The headline and subheader tells us what you're offering, and the form header closes the deal. Over here you can explain why your offer is so great it's worth filling out a form for.
I’ve interacted with hundreds of consultants over the years – dozens of them were my clients, with others I had in-depth conversations to better understand their pain points, goals, business models, and mindsets.
This has allowed me to take a step back and look at the macro image – the paths that different consultants take and the decisions that significantly improve their chances of success to grow their consulting business.
In one of my earlier articles, I wrote about the things my highly successful clients started doing, and today, I’d like to elaborate on one particular aspect: standardizing and productizing your consulting services.
The vast majority of consultants are highly client-oriented. And that makes sense, of course. We’re in the service business. We work with people from different backgrounds, with different experiences, and different expectations.
However, many consultants take this to mean that in order to secure and retain a client, you always have to offer highly customized services that, like window insulating foam, fill in every nook and cranny of a business process.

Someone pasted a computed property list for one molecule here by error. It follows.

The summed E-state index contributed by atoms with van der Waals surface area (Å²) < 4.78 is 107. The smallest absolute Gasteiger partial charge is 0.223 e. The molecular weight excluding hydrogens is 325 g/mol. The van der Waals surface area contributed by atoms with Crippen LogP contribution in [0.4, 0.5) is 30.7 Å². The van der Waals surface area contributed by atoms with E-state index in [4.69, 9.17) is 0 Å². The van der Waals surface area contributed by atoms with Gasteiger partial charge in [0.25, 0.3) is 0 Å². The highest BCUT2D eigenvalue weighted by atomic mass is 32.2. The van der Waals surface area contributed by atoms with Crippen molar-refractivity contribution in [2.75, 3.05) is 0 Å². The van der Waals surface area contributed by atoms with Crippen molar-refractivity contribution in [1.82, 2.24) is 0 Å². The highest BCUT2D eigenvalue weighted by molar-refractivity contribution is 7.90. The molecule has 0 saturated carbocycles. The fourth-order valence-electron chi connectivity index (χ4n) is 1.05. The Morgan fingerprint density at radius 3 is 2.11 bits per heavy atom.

Unfortunately, this is draining and unsustainable in the long run to develop a consulting business. Here's why.
My vision is rather extreme: as an authority, as a reputed domain expert I would never, ever do fully customized projects. Seriously!
Here’s why. As an expert, you’ve gathered tremendous experiences in your narrow domain all those years, leading to incredible depth and compelling pattern recognition.
It’s remarkably uncomplicated to design standardized approaches to solve prototypical pains of your clients. And if you can’t standardize it for 90-100%, you can carry-out a number of well-defined sprints and execute them in a pretty systematic way. It’s more straightforward than most consultants believe.
However, if you aren’t focused on a specific expertise domain and you haven’t established enough visible reputation (or authority) in your market yet, you will always struggle to ‘sell’ standardized approaches.
Clients will challenge you and you won’t be able to credibly respond to their objections. You aren’t just deep enough into your stuff yet. Focus, yes, please! As I explain in one of my articles, put all your eggs in one basket.
“But Luk, I can’t just standardize my services. Each client is different and they hire consultants for a personalized approach to address their unique needs.”
I hear that a lot. “My clients are not going to be interested in a one-size-fits-all offering.”
As I mentioned earlier in this article, if you are a true expert in a narrow domain, you realize that your clients’ problems are not unique. They all stem from a very limited number of pain points. If you don’t know what these pain points are, your level of expertise is still superficial.
Furthermore, packaging solutions doesn’t mean offering the same exact thing to every client. It means setting up the parameters of your work – what you can do, how you can help, and, most importantly, what problems you can resolve for your clients.